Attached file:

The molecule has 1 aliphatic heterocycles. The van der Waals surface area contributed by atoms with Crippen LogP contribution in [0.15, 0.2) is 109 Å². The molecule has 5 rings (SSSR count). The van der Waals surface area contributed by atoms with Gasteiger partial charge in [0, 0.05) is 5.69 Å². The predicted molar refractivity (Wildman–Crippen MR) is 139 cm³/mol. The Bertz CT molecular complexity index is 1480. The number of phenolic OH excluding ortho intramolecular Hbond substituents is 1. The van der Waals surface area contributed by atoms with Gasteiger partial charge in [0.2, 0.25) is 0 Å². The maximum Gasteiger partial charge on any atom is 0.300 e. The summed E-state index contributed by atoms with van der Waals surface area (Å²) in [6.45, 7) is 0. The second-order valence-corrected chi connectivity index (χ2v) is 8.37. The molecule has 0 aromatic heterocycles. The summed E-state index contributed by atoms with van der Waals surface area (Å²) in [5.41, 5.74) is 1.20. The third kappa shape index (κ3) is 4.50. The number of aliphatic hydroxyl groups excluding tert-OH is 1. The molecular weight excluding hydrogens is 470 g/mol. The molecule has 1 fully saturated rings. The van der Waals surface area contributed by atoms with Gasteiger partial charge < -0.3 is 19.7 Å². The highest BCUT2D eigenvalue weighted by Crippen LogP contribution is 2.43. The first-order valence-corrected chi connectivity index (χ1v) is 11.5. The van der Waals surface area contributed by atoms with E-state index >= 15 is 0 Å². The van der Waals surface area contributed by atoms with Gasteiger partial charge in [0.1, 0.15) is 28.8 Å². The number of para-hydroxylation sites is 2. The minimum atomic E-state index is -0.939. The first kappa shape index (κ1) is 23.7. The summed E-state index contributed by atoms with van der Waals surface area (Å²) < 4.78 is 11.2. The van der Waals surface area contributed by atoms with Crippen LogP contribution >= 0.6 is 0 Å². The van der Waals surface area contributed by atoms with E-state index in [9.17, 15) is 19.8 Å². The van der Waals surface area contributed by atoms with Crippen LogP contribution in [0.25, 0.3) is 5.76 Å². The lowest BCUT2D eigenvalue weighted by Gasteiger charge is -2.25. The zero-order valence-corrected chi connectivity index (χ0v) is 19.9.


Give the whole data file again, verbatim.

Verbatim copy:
The molecule has 1 aliphatic heterocycles. The van der Waals surface area contributed by atoms with Crippen LogP contribution in [0.15, 0.2) is 109 Å². The molecule has 5 rings (SSSR count). The van der Waals surface area contributed by atoms with Gasteiger partial charge in [0, 0.05) is 5.69 Å². The predicted molar refractivity (Wildman–Crippen MR) is 139 cm³/mol. The Bertz CT molecular complexity index is 1480. The number of phenolic OH excluding ortho intramolecular Hbond substituents is 1. The van der Waals surface area contributed by atoms with Gasteiger partial charge in [0.2, 0.25) is 0 Å². The maximum Gasteiger partial charge on any atom is 0.300 e. The summed E-state index contributed by atoms with van der Waals surface area (Å²) in [6.45, 7) is 0. The second-order valence-corrected chi connectivity index (χ2v) is 8.37. The molecule has 0 aromatic heterocycles. The summed E-state index contributed by atoms with van der Waals surface area (Å²) in [5.41, 5.74) is 1.20. The third kappa shape index (κ3) is 4.50. The number of aliphatic hydroxyl groups excluding tert-OH is 1. The molecular weight excluding hydrogens is 470 g/mol. The molecule has 1 fully saturated rings. The van der Waals surface area contributed by atoms with Gasteiger partial charge < -0.3 is 19.7 Å². The highest BCUT2D eigenvalue weighted by Crippen LogP contribution is 2.43. The first-order valence-corrected chi connectivity index (χ1v) is 11.5. The van der Waals surface area contributed by atoms with E-state index >= 15 is 0 Å². The van der Waals surface area contributed by atoms with Gasteiger partial charge in [0.1, 0.15) is 28.8 Å². The number of para-hydroxylation sites is 2. The minimum atomic E-state index is -0.939. The first kappa shape index (κ1) is 23.7. The summed E-state index contributed by atoms with van der Waals surface area (Å²) < 4.78 is 11.2. The van der Waals surface area contributed by atoms with Crippen LogP contribution >= 0.6 is 0 Å². The van der Waals surface area contributed by atoms with E-state index in [9.17, 15) is 19.8 Å². The van der Waals surface area contributed by atoms with Crippen LogP contribution in [0.25, 0.3) is 5.76 Å². The lowest BCUT2D eigenvalue weighted by Gasteiger charge is -2.25. The zero-order valence-corrected chi connectivity index (χ0v) is 19.9.